Indeed, Bingham Farms exists for its residents – for those who want a sweet respite from the hustle and bustle of the Woodward corridor. The village is home to 487 single-family homes on 1.25 square miles of land that’s located east of Telegraph Road and south of 14 Mile Road.

Before it was incorporated into a village, the area that is now Bingham Farms almost became part of neighboring Southfield. Residents who lived in the future Bingham Farms fought against it, believing that its unique natural landscape deserved its own identity. It became the Village of Bingham Farms in 1955.

Over the years, the village has been dedicated to maintaining its rural charm through strategic land use plans and ordinances. However, despite its reputation as a small-town rural gem, Bingham Farms boasts some of the area’s most stately and elegant homes, says Marten.

Though governed by its own village council, Bingham Farms shares fire and police services with neighboring Franklin. Residents can use the Baldwin Public Library in Birmingham. The village is part of the Birmingham City School District, consistently ranked as one of the best public school systems in the state of Michigan.

For more information on Bingham Farms, please visit the website at

Bingham Farms FACTS

Population (2010 Census): 1,111
Average home price: $379,700
Average household income: $130,000
Main attraction: According to Village Manager Ken Marten, “the main attractions are the gorgeous homes and landscapes. The main commercial attraction is the Telegraph corridor, lined with professional office buildings that house nearly 600 businesses.”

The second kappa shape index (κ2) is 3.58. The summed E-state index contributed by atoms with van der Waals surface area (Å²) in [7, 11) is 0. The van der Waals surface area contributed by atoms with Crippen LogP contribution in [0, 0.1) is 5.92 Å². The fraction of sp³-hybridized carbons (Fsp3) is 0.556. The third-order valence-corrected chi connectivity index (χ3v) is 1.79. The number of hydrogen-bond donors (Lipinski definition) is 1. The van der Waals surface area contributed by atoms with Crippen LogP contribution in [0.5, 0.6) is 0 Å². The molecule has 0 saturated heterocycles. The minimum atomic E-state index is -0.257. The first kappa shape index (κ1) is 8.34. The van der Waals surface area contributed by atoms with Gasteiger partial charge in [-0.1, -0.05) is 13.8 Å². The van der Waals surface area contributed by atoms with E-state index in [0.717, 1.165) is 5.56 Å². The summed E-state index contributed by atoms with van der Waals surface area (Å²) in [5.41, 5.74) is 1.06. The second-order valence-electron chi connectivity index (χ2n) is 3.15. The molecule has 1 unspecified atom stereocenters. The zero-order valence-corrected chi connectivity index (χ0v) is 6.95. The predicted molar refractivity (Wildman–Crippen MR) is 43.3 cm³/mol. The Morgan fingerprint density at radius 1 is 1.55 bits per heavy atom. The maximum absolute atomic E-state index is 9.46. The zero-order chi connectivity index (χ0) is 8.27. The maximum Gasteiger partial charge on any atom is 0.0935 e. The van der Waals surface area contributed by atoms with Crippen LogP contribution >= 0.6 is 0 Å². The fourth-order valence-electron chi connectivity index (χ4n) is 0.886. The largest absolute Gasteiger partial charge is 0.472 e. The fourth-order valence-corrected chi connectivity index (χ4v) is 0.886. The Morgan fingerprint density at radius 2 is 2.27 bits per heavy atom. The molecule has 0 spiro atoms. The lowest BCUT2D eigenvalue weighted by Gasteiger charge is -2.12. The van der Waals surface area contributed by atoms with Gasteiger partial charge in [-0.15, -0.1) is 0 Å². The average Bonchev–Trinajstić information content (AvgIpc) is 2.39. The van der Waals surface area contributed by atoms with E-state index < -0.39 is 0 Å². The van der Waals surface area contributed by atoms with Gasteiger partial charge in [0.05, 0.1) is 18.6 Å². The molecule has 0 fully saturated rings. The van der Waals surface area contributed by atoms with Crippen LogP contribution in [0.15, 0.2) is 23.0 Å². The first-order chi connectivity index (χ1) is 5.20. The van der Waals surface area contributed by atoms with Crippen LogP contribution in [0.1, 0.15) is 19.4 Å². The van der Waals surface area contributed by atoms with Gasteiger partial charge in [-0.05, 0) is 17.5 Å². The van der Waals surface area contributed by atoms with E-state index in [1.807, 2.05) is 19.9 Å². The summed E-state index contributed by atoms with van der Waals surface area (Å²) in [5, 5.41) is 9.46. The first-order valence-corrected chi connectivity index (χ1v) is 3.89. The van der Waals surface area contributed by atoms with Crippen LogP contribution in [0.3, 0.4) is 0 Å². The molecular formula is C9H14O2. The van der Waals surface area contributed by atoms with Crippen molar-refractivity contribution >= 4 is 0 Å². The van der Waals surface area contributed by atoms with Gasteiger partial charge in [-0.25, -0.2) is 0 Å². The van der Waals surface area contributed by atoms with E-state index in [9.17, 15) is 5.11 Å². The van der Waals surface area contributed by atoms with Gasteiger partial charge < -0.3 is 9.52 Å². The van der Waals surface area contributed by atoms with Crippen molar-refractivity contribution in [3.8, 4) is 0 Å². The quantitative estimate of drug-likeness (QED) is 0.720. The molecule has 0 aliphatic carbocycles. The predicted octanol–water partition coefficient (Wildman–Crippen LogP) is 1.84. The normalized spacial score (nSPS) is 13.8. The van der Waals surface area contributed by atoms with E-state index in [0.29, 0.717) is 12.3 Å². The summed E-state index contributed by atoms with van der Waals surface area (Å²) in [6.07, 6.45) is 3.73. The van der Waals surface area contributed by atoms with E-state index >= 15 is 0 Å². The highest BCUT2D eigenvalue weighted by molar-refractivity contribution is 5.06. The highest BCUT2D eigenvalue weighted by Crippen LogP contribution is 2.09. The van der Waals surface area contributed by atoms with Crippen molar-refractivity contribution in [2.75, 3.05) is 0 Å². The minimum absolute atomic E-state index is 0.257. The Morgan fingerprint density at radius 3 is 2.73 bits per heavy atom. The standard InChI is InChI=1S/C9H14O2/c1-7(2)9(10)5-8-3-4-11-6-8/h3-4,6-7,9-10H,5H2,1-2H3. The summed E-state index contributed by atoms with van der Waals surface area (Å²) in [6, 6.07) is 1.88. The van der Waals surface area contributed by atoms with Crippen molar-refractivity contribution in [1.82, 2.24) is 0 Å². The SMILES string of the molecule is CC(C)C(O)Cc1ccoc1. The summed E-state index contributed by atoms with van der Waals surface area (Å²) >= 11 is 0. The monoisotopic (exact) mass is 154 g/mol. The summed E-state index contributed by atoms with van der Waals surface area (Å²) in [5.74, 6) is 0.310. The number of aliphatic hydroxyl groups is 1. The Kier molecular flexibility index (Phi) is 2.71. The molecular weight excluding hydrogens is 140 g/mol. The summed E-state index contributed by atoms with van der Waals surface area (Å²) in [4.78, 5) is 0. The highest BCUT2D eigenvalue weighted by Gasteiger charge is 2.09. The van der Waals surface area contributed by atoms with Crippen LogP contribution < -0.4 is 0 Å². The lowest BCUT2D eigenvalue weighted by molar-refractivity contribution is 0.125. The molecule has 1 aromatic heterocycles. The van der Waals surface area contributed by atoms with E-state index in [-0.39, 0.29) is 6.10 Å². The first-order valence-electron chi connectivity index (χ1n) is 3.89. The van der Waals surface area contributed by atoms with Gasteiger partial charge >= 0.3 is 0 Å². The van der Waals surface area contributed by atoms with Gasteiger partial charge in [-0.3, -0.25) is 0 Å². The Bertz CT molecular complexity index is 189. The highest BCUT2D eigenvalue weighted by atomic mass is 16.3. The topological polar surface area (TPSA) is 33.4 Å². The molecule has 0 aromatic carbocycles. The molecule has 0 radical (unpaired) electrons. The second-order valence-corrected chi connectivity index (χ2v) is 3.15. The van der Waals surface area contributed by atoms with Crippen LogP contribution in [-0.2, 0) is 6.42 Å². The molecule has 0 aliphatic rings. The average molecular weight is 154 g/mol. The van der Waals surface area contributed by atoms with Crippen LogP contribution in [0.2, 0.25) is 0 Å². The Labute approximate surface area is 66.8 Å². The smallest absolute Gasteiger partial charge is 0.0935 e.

You only need to visit Birmingham once to understand what all the fuss is about.

Whether it’s the high-end shopping district, idyllic parks or the classically elegant homes, Birmingham has a magic that’s hard to miss.

“Birmingham’s uniqueness includes having more than 20 parks in a city that is less than 5 miles in circumference,” says City Manager Joseph Valentine. “With that, however, the city’s main attraction is the downtown. From an iconic movie theater sign to its history as a retail and shopping destination, Birmingham’s downtown continues to grow in stature from generation to generation.”

It turns out the past year has been a major one for the city’s stature: The massive Old Woodward Reconstruction Project was completed in late summer 2018 – on time and within budget. In addition to a new, underground infrastructure from Brown to Oakland streets, the project resulted in a new concrete road, mid-block crossing and recessed curbs, and wider sidewalks for greater pedestrian accessibility.

In addition, Birmingham opened a new fire station, Birmingham Fire Station No. 2, last fall. The new station boasts a larger apparatus storage bay than the original station, which is important to meet the fire department’s needs as the city increases its calls for service.